By Karl Zabinski
Campus Eye staff
This may be the last semester Cambridge students can take badminton and other fitness classes that require a large gym.
Renovations begin on May 19 to bring the Fitness Center back to campus. Along with that move, the college is ending a contract to use the Armed Forces Reserve and Community Center, according to Facilities Director Roger Freeman.
Smaller health classes that can use the new fitness center may continue.
Actual construction and renovation will not interfere with students’ classes, since the work will begin immediately after finals week.
The Fitness Center will move into Building E, and will occupy the space currently designated as classrooms E124 and E125. The dividing wall between the two classrooms will be removed, the current doorways eliminated, and a new entrance cut into the west wall of E125, near the current doors to outside the building, Freeman said.
While the renovation will displace two classroom areas, lower enrollment rates mean that only one room needs to be replaced. To compensate for the lack of teaching space, F205 will be renovated as well, creating a more open learning and teaching environment, rather than a computer lab.
Freeman said that he expects the project to be completed by the beginning of August.
College officials began planning the move more than a year ago.
The current situation of the Fitness Center is less than ideal, for all parties involved. According to Student Activities Coordinator Cindi Gilbert, the City of Cambridge, which was managing the Fitness Center, “wants nothing to do with it,” and has returned possession of the exercise equipment to the college.
In addition, students have a great inconvenience is utilizing the Fitness Center, most notably being the distance of travel to access it. Gilbert explained that, during the summer, it is not such an unpleasant walk to the Armory.
However the winter months, of which there are many in Minnesota, are a completely different story. With frequently dangerous road conditions, polar temperatures, and demobilizing snowstorms, few students, if any, are willing or even able to access the Fitness Center in its current facility.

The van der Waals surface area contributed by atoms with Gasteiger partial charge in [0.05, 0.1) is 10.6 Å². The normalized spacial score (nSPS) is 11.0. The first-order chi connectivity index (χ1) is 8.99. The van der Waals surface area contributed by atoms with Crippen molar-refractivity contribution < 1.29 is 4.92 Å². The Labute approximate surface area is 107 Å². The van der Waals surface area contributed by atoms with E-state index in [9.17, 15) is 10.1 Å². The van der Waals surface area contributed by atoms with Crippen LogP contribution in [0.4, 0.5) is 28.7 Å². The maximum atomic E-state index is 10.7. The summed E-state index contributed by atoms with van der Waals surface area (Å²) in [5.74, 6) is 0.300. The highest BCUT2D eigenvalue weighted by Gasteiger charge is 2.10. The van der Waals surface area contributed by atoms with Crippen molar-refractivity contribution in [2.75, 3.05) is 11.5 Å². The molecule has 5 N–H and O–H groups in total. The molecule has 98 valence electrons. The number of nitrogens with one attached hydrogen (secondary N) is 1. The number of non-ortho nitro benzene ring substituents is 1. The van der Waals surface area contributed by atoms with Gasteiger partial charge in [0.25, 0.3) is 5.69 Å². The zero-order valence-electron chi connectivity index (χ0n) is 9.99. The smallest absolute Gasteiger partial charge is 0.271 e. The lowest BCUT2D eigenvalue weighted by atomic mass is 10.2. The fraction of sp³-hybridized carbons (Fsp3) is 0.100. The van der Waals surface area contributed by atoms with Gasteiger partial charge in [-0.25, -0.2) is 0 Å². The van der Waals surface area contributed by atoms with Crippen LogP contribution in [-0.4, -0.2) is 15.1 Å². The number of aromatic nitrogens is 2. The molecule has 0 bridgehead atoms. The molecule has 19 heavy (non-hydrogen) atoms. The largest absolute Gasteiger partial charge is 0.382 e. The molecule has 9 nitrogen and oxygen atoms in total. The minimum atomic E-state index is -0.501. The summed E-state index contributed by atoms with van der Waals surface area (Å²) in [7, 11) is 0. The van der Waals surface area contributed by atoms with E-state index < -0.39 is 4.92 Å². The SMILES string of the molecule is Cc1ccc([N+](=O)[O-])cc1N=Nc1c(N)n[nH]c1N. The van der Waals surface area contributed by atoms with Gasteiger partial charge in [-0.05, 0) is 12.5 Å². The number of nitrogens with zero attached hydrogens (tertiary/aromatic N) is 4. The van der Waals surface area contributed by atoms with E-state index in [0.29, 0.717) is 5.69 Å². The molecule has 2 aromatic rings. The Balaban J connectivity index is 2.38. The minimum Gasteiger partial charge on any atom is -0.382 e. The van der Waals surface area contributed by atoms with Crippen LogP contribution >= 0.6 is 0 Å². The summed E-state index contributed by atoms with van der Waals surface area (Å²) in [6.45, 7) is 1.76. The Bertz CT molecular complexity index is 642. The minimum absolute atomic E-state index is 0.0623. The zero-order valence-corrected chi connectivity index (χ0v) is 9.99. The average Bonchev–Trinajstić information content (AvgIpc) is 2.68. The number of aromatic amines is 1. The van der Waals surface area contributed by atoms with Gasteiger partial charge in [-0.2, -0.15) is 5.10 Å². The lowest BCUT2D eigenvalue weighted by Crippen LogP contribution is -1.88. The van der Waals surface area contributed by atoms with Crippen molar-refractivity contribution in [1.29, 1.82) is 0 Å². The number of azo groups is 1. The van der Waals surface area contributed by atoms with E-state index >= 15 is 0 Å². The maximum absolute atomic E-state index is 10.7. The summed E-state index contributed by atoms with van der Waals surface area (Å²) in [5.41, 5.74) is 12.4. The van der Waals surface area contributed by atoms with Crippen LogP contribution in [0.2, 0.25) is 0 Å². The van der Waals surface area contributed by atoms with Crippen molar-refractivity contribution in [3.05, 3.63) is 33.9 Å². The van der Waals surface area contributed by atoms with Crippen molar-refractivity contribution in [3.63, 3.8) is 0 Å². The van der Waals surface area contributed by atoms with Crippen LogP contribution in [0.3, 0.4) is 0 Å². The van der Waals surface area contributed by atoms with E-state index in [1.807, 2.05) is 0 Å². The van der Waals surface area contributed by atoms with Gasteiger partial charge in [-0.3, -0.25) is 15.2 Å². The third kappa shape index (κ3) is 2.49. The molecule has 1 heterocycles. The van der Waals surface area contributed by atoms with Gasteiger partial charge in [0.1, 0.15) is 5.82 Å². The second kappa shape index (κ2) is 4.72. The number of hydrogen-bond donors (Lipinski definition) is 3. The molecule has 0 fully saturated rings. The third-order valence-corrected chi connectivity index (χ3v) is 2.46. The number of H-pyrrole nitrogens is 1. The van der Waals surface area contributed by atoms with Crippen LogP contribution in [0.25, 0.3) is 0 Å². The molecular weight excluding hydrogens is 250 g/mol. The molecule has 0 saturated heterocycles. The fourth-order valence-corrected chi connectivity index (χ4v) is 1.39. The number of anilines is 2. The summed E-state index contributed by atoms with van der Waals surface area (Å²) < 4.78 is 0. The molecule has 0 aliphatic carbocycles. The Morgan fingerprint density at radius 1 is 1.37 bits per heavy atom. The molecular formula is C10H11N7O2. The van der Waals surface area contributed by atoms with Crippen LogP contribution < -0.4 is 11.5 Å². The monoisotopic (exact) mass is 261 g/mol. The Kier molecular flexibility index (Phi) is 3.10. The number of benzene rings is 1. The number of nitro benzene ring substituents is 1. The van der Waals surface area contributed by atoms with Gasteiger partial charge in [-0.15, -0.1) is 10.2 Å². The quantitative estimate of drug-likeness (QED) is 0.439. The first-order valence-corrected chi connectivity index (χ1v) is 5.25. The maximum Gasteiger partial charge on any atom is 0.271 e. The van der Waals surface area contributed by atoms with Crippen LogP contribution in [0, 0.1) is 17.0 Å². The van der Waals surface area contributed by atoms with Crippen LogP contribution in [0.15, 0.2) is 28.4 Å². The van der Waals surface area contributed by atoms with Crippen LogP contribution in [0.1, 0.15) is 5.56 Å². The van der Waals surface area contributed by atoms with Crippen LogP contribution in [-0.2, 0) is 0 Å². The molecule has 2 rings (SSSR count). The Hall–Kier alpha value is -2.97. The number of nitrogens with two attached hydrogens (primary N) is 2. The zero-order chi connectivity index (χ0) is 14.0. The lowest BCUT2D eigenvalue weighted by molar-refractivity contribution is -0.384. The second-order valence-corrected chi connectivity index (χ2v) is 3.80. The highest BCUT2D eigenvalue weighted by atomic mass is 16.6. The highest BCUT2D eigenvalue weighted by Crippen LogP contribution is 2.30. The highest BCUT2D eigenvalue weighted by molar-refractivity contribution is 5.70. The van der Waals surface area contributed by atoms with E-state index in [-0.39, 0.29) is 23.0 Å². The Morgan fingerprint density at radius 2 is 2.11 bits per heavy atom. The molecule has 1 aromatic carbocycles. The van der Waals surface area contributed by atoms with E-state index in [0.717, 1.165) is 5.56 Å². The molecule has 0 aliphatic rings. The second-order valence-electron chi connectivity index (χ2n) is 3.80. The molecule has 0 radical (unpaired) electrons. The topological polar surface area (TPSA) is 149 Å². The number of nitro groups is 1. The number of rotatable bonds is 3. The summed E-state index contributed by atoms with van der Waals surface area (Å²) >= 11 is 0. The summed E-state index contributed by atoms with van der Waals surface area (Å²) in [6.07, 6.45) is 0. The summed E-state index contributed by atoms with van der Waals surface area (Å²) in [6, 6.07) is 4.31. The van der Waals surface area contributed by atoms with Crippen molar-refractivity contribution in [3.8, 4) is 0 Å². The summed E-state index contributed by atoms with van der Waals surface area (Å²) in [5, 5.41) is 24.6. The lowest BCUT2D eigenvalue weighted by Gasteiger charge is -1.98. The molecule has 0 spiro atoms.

An additional danger to students is the fact that crossing of a high-use county road is required in order to get to the Fitness Center from the campus. Gilbert said one proposed solution included constructing a pedestrian bridge in order to create a safe method of access for students. The bridge was turned down, with costs and ease of access still compromised.
Gilbert says that the renovation and move back to campus will offer an incentive for students to attend ARCC, because of the ease of access, new times of availability, and how modern the facility will be. Some new equipment may be purchased as well, she said.
Having the Fitness Center directly on campus will allow students to access the facility for the whole day, instead of only the morning and afternoon class periods currently available.
The renovation will include installation of a sound system, a step up from the current boom box and CD player setup. Other technology included in the plan is to have three televisions suspended from the ceiling. Students can be proud of the change. Gilbert said she’s “excited.”
“I can’t wait for it. People will really appreciate it,” she said.
Freeman also said he was also excited to begin the project. He said the college is also working on a Facilities web page that would include updates and information about the Fitness Center and other college facilities.